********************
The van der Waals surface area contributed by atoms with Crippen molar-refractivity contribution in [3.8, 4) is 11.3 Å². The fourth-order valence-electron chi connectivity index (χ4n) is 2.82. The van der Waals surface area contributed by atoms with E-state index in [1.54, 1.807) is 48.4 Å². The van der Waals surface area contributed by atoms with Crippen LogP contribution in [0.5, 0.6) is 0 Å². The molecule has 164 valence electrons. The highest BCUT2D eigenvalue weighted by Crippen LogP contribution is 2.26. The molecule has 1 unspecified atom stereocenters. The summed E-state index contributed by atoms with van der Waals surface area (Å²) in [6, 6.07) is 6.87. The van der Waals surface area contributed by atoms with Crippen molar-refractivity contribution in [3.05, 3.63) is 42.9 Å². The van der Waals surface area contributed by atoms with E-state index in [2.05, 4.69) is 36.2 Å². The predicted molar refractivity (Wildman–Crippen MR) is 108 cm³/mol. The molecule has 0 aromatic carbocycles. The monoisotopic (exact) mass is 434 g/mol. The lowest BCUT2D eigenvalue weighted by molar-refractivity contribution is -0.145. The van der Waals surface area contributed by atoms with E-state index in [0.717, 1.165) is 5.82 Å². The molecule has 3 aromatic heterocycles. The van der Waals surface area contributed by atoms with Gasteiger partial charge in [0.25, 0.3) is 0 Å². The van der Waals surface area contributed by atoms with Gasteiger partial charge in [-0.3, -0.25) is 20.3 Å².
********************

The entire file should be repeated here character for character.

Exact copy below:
The van der Waals surface area contributed by atoms with Crippen molar-refractivity contribution in [3.8, 4) is 11.3 Å². The fourth-order valence-electron chi connectivity index (χ4n) is 2.82. The van der Waals surface area contributed by atoms with E-state index in [1.54, 1.807) is 48.4 Å². The van der Waals surface area contributed by atoms with Crippen LogP contribution in [0.5, 0.6) is 0 Å². The molecule has 164 valence electrons. The highest BCUT2D eigenvalue weighted by Crippen LogP contribution is 2.26. The molecule has 1 unspecified atom stereocenters. The summed E-state index contributed by atoms with van der Waals surface area (Å²) in [6, 6.07) is 6.87. The van der Waals surface area contributed by atoms with Crippen molar-refractivity contribution in [3.05, 3.63) is 42.9 Å². The van der Waals surface area contributed by atoms with E-state index in [2.05, 4.69) is 36.2 Å². The predicted molar refractivity (Wildman–Crippen MR) is 108 cm³/mol. The molecule has 0 aromatic carbocycles. The monoisotopic (exact) mass is 434 g/mol. The lowest BCUT2D eigenvalue weighted by molar-refractivity contribution is -0.145. The van der Waals surface area contributed by atoms with E-state index in [0.717, 1.165) is 5.82 Å². The molecule has 3 aromatic heterocycles. The van der Waals surface area contributed by atoms with Gasteiger partial charge in [0.25, 0.3) is 0 Å². The van der Waals surface area contributed by atoms with Gasteiger partial charge in [-0.3, -0.25) is 20.3 Å².